For the past month, my fellow college graduates and I have been congratulated countless times, often by adults from generations older than ours. Their praises often end with a variation on this theme: "What are you doing now?"
This question seems innocuous enough, but given that my graduating class is entering the worst job market in recent history, it's a pretty loaded one. In past boom times, graduating without some kind of future plan might have indicated a lack of ambition. This year, however, many of my fellow graduates haven't received any job offers -- no matter how hard they've looked.
My friends and I have encountered many people who understand the difficulties of finding a job in this economic climate. Inexplicably, however, some people seem unable to make the connection between "abysmal economy" and "no job prospects." They instead write off unemployed grads as sloths whose marketable skills are limited to Halo 4 proficiency. In my experience, people's sensitivity to my generation's job situation can be inferred by their delivery of the now-dreaded question.
Many of the compassionate inquirers I've met have children of their own around graduating age. They've been on the other end of the phone, as their kids bemoan the difficult job hunt. Perhaps they've enlisted professional friends to take a look at their children's resumes, hoping for advice or a reference.
These sympathetic souls perform a well-choreographed routine when broaching the topic. Some flit around the question itself by using code words and phrases, like "What are your plans this summer?" or "Will I see you in [insert hometown here] soon?" They try to save graduates the awkwardness of having to explicitly say that they don't have a job.
Some people do take a more direct, yet still empathetic, approach. This tactical tango starts with a roll of the eyes and intake of breath, followed by the preface: "I hate to ask you, but..." It's nice to know that some people get it -- that graduating college unemployed does not necessarily connote laziness.
Not everyone I meet, however, is so circumspect when inquiring about employment. Some in this group have young children, so they have less of a personal stake in current college graduate employment rates. Why should they be interested in what my generation is doing while their kids are still in Algebra I?
One of my mother's friends, whose children just entered high school, recently subjected a friend of mine to the 2009 version of the Spanish Inquisition: "What do you mean you don't have a job?" she demanded at a family function.
My friend miraculously restrained herself from smacking my mom's friend (I'll call her Betty, to protect the uninformed) upside the head and shouting "Hello? Have you like, emerged from your cave in the past year?" Rather, she explained she was looking for work in the nonprofit sector, and hadn't been finding much luck lately. Upon hearing this, Betty coughed cartoonishly, saying "no money," sotto voice.
Betty later explained that she hadn't been paying much attention lately to the soul-crushingly high unemployment rates (9.4% in May). Her justification was that she was too busy helping her high schoolers pick next year's courses, getting them ready for their own future. Sure, that's important, but would it kill her to shift her focus from course listings to the headlines for one second, if only to avoid conversational faux pas?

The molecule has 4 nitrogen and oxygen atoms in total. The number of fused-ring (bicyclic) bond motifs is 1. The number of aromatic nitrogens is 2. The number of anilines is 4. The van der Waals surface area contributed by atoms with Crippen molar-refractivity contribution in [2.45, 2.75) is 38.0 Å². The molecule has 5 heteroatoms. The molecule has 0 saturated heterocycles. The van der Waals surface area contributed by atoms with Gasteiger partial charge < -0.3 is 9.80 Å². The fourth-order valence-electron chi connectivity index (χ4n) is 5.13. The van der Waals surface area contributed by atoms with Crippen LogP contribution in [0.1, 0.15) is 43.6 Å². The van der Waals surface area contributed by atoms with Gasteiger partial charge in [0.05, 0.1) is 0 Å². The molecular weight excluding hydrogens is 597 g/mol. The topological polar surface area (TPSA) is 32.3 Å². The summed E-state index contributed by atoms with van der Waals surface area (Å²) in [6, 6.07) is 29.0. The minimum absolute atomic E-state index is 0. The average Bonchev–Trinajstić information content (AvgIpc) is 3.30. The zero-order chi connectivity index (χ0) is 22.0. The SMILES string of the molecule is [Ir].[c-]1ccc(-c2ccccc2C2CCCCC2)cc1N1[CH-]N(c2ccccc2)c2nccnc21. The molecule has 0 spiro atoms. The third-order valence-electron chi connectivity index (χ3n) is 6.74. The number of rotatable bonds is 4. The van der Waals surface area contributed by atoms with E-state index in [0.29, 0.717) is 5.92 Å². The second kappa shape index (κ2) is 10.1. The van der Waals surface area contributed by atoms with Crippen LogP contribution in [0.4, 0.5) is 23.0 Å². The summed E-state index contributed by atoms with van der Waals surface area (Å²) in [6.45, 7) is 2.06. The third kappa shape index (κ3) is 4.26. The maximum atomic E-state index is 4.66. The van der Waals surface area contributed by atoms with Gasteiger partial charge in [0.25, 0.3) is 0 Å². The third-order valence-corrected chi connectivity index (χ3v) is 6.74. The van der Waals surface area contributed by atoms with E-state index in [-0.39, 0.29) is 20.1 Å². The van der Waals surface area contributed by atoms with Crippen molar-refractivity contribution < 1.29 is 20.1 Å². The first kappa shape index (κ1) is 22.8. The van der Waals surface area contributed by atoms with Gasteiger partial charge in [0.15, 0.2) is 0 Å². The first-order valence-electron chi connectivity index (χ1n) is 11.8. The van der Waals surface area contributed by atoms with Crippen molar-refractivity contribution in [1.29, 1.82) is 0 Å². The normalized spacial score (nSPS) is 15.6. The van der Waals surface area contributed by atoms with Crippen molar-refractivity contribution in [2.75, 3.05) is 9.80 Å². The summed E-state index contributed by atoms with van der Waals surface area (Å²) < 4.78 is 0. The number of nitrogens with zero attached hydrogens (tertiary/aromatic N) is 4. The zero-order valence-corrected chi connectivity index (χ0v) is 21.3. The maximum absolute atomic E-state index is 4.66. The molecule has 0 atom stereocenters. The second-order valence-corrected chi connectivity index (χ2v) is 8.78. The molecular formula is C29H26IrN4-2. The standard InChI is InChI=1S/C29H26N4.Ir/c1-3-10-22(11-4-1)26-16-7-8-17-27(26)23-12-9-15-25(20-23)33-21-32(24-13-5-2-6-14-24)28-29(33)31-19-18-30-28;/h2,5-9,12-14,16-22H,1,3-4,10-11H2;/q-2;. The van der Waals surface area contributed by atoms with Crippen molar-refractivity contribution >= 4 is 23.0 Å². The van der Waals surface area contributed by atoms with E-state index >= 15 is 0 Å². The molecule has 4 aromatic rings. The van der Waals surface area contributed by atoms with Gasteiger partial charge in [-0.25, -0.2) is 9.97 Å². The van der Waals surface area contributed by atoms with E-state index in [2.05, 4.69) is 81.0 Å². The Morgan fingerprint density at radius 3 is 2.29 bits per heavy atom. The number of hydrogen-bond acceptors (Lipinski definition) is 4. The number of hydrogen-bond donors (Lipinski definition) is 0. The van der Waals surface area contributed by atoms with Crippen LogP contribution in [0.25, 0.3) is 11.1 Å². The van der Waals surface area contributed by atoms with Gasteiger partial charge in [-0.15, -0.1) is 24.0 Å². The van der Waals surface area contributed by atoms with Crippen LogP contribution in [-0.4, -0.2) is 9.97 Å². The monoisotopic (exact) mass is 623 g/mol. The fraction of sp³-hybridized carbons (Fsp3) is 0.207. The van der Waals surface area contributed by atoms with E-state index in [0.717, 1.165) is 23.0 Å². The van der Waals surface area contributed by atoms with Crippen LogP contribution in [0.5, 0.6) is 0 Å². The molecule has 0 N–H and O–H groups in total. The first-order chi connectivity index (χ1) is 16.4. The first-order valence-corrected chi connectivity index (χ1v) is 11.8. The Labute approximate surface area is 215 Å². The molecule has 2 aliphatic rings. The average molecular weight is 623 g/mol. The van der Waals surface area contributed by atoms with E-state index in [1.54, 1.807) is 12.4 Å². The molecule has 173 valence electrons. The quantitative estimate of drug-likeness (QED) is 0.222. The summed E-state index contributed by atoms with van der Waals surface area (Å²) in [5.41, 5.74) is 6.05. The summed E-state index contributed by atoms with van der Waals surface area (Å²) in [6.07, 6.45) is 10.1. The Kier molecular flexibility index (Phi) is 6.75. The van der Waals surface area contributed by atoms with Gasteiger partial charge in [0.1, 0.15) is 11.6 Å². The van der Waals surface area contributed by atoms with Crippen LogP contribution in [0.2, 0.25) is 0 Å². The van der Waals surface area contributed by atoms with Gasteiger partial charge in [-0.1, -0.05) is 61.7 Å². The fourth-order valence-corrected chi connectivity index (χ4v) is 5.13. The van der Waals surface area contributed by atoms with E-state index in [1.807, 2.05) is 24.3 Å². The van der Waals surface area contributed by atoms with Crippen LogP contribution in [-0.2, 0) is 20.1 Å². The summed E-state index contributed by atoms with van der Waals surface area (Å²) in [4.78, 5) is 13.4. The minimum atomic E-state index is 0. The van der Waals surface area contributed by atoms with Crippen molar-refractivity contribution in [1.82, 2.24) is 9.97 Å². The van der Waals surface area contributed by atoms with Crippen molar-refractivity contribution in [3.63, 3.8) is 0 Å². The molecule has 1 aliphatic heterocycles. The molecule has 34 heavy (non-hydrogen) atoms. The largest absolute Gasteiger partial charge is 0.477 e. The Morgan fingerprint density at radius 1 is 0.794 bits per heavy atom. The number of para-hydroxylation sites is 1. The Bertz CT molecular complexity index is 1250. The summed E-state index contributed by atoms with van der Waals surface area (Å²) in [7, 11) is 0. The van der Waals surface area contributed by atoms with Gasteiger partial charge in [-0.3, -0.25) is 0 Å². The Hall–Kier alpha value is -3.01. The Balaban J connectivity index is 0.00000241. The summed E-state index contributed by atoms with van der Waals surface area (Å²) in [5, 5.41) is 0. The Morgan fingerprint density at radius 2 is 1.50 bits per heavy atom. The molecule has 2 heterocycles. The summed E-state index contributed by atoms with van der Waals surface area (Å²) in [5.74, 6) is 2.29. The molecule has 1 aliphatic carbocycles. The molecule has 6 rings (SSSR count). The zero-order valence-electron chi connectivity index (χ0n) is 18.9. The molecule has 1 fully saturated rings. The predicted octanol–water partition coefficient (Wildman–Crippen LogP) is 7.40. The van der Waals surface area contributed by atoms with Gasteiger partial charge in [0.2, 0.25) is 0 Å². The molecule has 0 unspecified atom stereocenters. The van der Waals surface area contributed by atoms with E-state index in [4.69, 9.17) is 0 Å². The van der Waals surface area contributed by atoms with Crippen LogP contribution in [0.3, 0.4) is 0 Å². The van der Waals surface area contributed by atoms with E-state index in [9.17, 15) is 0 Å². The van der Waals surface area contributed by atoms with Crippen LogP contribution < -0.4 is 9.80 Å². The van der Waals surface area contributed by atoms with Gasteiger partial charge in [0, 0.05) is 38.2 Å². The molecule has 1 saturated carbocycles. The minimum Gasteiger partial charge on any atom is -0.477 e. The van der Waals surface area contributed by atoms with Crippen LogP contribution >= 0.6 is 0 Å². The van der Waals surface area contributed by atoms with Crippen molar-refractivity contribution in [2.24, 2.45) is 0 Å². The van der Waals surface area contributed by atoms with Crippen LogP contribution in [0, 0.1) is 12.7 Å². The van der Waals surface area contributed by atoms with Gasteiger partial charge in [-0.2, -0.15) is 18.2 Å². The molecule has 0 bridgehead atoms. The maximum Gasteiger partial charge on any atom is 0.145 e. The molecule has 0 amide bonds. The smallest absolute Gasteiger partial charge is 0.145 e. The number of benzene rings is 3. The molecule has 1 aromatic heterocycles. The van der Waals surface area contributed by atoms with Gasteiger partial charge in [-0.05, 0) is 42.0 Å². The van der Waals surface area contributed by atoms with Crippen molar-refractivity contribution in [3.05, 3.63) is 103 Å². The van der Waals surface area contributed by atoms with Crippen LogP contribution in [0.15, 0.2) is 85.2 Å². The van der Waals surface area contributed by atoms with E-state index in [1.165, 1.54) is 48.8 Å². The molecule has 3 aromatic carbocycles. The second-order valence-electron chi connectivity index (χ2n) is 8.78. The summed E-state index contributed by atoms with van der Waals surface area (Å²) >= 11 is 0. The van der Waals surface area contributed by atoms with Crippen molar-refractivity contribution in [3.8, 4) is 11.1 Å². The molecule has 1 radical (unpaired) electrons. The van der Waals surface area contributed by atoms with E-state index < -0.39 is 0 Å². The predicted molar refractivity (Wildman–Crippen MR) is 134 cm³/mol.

Job judgment, however, does not seem to be limited to the unemployed. I am one of the lucky few to be graduating with a stimulating, full time job lined up, the result of hard work, retaining contacts, and being in the right place at the right time. And daily sacrifices to the Career Gods.
I usually hear congratulatory noises when I tell peers and older adults of my good fortune. On one occasion, however, I encountered an animal rarely seen in public: Parentus Jealosus, a breed that cannot overlook their offspring's struggles long enough to applaud anyone else's success.
I was out with another friend one day when we ran into a family acquaintance of hers whom I had never met. Chitchat inevitably led to the familiar line of questioning. After my friend had appraised her of her future plans (grad school), Mrs. Family Friend turned to me, inquiring, "And what about you?" I told her, emphasizing how thankful and lucky I am to have landed a job straight out of school.
The conversation could have been easily concluded, everyone walking away unscathed. But no. Mrs. Family Friend turned to my friend with a sardonic smile, asking: "Don't you just hate her? I mean, don't you just hate her?" Seeing as my friend and I are longtime buddies, I'll venture a no to her rhetorical question. But the implication was there: I have a job; therefore I should feel a bit of "survivor guilt," even if I deserved my success just as much as any of my peers.
Most people -- at least I hope most people -- realize that today's economic malaise also extends to college graduates. They understand that getting a degree in no way secures a salary. Others subject us to inordinate amounts of judgment, sometimes because we don't have jobs, and sometimes because we do.
So, for those who may find themselves conversing with a college graduate in the next year or so, please allow me to offer a bit of unsolicited advice. Paraphrasing a onetime student of the London School of Economics, who probably learned a few things about unemployment while he was there: if you meet one of us, have some courtesy, have some sympathy, and some taste. Use all your well-learned politesse and don't make us feel inferior; this year's graduates have it hard enough already.